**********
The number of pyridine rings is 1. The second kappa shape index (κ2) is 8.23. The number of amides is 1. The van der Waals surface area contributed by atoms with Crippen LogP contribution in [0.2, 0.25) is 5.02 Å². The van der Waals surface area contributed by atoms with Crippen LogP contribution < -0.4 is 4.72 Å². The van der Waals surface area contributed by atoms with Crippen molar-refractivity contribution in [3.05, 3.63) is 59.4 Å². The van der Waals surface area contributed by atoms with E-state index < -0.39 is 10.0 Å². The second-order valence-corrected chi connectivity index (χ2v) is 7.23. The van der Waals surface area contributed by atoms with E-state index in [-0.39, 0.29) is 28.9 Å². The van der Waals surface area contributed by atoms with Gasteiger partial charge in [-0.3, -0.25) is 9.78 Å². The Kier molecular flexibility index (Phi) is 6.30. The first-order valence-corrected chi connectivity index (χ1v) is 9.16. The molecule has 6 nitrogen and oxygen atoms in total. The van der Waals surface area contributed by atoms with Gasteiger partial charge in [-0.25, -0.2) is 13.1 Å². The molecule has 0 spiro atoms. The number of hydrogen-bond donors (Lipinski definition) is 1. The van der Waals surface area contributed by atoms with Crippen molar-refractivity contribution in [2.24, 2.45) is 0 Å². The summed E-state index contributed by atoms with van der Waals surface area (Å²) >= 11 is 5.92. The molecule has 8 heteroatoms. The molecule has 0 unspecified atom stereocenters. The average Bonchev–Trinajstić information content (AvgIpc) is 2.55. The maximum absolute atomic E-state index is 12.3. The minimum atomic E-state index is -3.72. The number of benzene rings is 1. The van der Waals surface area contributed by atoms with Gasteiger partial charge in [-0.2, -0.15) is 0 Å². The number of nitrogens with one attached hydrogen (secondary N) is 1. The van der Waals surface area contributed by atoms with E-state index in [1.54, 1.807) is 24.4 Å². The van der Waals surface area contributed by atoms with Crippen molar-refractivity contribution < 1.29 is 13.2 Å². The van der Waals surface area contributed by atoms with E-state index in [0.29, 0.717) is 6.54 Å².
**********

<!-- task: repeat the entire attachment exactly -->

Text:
The number of pyridine rings is 1. The second kappa shape index (κ2) is 8.23. The number of amides is 1. The van der Waals surface area contributed by atoms with Crippen LogP contribution in [0.2, 0.25) is 5.02 Å². The van der Waals surface area contributed by atoms with Crippen LogP contribution < -0.4 is 4.72 Å². The van der Waals surface area contributed by atoms with Crippen molar-refractivity contribution in [3.05, 3.63) is 59.4 Å². The van der Waals surface area contributed by atoms with E-state index < -0.39 is 10.0 Å². The second-order valence-corrected chi connectivity index (χ2v) is 7.23. The van der Waals surface area contributed by atoms with E-state index in [-0.39, 0.29) is 28.9 Å². The van der Waals surface area contributed by atoms with Gasteiger partial charge in [-0.3, -0.25) is 9.78 Å². The Kier molecular flexibility index (Phi) is 6.30. The first-order valence-corrected chi connectivity index (χ1v) is 9.16. The molecule has 6 nitrogen and oxygen atoms in total. The van der Waals surface area contributed by atoms with Gasteiger partial charge in [-0.25, -0.2) is 13.1 Å². The molecule has 0 spiro atoms. The number of hydrogen-bond donors (Lipinski definition) is 1. The van der Waals surface area contributed by atoms with Crippen molar-refractivity contribution in [2.24, 2.45) is 0 Å². The summed E-state index contributed by atoms with van der Waals surface area (Å²) >= 11 is 5.92. The molecule has 8 heteroatoms. The molecule has 0 unspecified atom stereocenters. The average Bonchev–Trinajstić information content (AvgIpc) is 2.55. The maximum absolute atomic E-state index is 12.3. The minimum atomic E-state index is -3.72. The number of benzene rings is 1. The van der Waals surface area contributed by atoms with Gasteiger partial charge in [-0.2, -0.15) is 0 Å². The number of nitrogens with one attached hydrogen (secondary N) is 1. The van der Waals surface area contributed by atoms with E-state index in [1.54, 1.807) is 24.4 Å². The van der Waals surface area contributed by atoms with Crippen molar-refractivity contribution < 1.29 is 13.2 Å². The van der Waals surface area contributed by atoms with E-state index in [0.29, 0.717) is 6.54 Å².